Military career

Zulfiqar with and without its shield, carved on Bab al-Nasr in Cairo, Egypt

Ali accompanied Muhammad in all of his military missions except the Expedition of Tabuk in 630, during which Ali was left behind in charge of Medina.[12] The hadith of the position is linked to this occasion, "Are you not content, Ali, to stand to me as Aaron stood to Moses, except that there will be no prophet after me?" This statement appears in the canonical Sunni sources Sahih al-Bukhari and Sahih Muslim, among others.[35] For the Shia, this hadith signifies Ali's usurped right to succeed Muhammad.[36] In the absence of Muhammad, Ali commanded the expedition to Fadak in 628.[7][3]

Ali in the Battle of Khaybar

Ali was renowned for his bravery on the battlefield,[15][7] and for his magnanimity towards his defeated enemies.[37] He was the standard-bearer in the Battle of Badr (624) and the Battle of Khaybar (628).[32] He vigorously defended Muhammad in the Battle of Uhud (625) and the Battle of Hunayn (630),[15][3] and Muslims' victory in the Battle of Khaybar has been attributed to his courage,[7] where he is said to have torn off the iron gate of the enemy fort.[15] Ali also defeated the pagan champion Amr ibn Abd Wudd in the Battle of the Trench in 627.[2] According to al-Tabari,[2] Muhammad reported hearing a divine voice at Uhud, "[There is] no sword but Zulfiqar [Ali's sword], [there is] no chivalrous youth (fata) but Ali."[34][3] Ali and another companion, Zubayr, apparently oversaw the killing of the Banu Qurayza men for treachery in 626–627,[7] though the historicity of this account has been doubted.[38][39][40]

Ghadir Khumm

The Investiture of Ali at the Ghadir Khumm (MS Arab 161, fol. 162r, 1307–8 Ilkhanid manuscript illustration)

On his return trip from the Hajj pilgrimage in 632, Muhammad halted the large caravan of pilgrims at the Ghadir Khumm and addressed them after the congregational prayer.[41] After the prayer,[42] Muhammad delivered a sermon to a large number of Muslims in which he emphasized the importance of the Quran and his ahl al-bayt (lit.'people of the house', his family).[43][44][45][46] Taking Ali by the hand, Muhammad then asked if he was not awla (lit.'have more authority over' or 'closer to') the believers than themselves,[46][47] this is evidently a reference to verse 33:6 of the Quran.[48][49] When they affirmed,[46] Muhammad then declared, "He whose mawla I am, Ali is his mawla."[50][46] Musnad Ibn Hanbal, a canonical Sunni source, adds that Muhammad repeated this statement three or four more times and that Umar congratulated Ali after the sermon, "You have now become the mawla of every faithful man and woman."[51][45] Muhammad had earlier alerted Muslims about his impending death.[52][43][53] Shia sources describe the event in greater detail, linking the announcement to verses 5:3 and 5:67 of the Quran.[52]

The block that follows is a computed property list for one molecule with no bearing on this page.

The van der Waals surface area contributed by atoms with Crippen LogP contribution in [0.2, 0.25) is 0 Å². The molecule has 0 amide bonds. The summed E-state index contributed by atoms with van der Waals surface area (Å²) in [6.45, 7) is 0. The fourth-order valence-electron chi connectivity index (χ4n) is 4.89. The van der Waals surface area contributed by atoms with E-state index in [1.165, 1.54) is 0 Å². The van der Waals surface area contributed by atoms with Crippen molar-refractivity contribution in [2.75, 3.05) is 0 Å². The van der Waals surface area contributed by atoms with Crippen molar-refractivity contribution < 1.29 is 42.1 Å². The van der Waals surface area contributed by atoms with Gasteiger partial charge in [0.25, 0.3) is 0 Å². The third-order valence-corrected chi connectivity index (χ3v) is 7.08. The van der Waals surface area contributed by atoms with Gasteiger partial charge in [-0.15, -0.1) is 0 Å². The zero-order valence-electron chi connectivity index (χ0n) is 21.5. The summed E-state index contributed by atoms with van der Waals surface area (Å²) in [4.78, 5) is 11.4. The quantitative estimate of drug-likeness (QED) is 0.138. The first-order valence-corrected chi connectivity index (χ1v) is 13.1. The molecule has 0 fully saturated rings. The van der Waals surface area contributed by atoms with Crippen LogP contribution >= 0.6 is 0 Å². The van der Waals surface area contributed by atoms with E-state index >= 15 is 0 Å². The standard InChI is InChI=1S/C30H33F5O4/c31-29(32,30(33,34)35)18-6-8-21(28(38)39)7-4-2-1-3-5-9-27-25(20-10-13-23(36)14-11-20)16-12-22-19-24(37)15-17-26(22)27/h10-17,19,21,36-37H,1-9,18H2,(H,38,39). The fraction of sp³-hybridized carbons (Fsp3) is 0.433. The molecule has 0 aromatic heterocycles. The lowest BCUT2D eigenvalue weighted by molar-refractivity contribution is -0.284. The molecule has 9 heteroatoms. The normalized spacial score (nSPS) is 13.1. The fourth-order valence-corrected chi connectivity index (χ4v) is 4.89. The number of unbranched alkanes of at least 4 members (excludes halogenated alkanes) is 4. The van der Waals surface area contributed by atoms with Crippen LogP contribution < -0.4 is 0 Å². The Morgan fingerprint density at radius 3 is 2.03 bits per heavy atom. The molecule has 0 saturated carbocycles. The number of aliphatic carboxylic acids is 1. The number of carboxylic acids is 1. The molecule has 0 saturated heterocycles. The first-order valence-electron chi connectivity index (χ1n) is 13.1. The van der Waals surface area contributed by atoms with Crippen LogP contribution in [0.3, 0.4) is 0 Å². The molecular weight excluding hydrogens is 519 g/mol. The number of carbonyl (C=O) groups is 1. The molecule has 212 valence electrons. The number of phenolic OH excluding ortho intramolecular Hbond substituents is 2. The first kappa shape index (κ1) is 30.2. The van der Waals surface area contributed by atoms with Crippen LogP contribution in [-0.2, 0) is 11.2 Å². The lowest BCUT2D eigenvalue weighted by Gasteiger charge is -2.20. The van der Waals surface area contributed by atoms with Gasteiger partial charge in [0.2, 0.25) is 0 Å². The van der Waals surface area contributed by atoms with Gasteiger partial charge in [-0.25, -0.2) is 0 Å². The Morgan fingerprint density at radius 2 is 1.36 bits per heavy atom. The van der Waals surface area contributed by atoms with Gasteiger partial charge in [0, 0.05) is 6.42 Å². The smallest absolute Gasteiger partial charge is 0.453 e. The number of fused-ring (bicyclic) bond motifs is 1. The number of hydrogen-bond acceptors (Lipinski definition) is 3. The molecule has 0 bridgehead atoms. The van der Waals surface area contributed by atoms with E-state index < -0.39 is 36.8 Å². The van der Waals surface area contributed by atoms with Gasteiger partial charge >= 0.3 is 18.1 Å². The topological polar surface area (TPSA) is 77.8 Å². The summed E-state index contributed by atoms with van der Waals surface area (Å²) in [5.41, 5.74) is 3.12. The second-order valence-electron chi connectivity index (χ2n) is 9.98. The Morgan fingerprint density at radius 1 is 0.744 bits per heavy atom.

The authenticity of the Ghadir Khumm is rarely contested,[46][54][55][43] as its "among the most extensively acknowledged and substantiated" reports in classical Islamic sources.[56] However, mawla is a polysemous Arabic word and its interpretation in the context of the Ghadir Khumm is split along sectarian lines. Shia sources interpret mawla as 'leader', 'master', and 'patron', [57] while Sunni sources interpret it as love or support for Ali.[3][58] Shias, therefore, view the Ghadir Khumm as the investiture of Ali with Muhammad's religious and political authority,[59][60][2] while Sunnis regard it as a statement about the rapport between the two men,[3][43][61] or that Ali should execute Muhammad's will.[3] Shias point to the extraordinary nature of the announcement,[58] give Quranic and textual evidence,[62][52][43] and argue to eliminate other meanings of mawla in the hadith except for authority,[63] while Sunnis minimize the importance of the Ghadir Khumm by casting it as a simple response to earlier complaints about Ali.[64] During his caliphate, Ali is known to have asked Muslims to come forward with their testimonies about the Ghadir Khumm,[65][66][67] presumably to counter challenges to his legitimacy.[68]

Life under Rashidun Caliphs

Succession to Muhammad

Ambigram depicting Muhammad (right) and Ali (left) written in a single word. The 180-degree inverted form shows both words.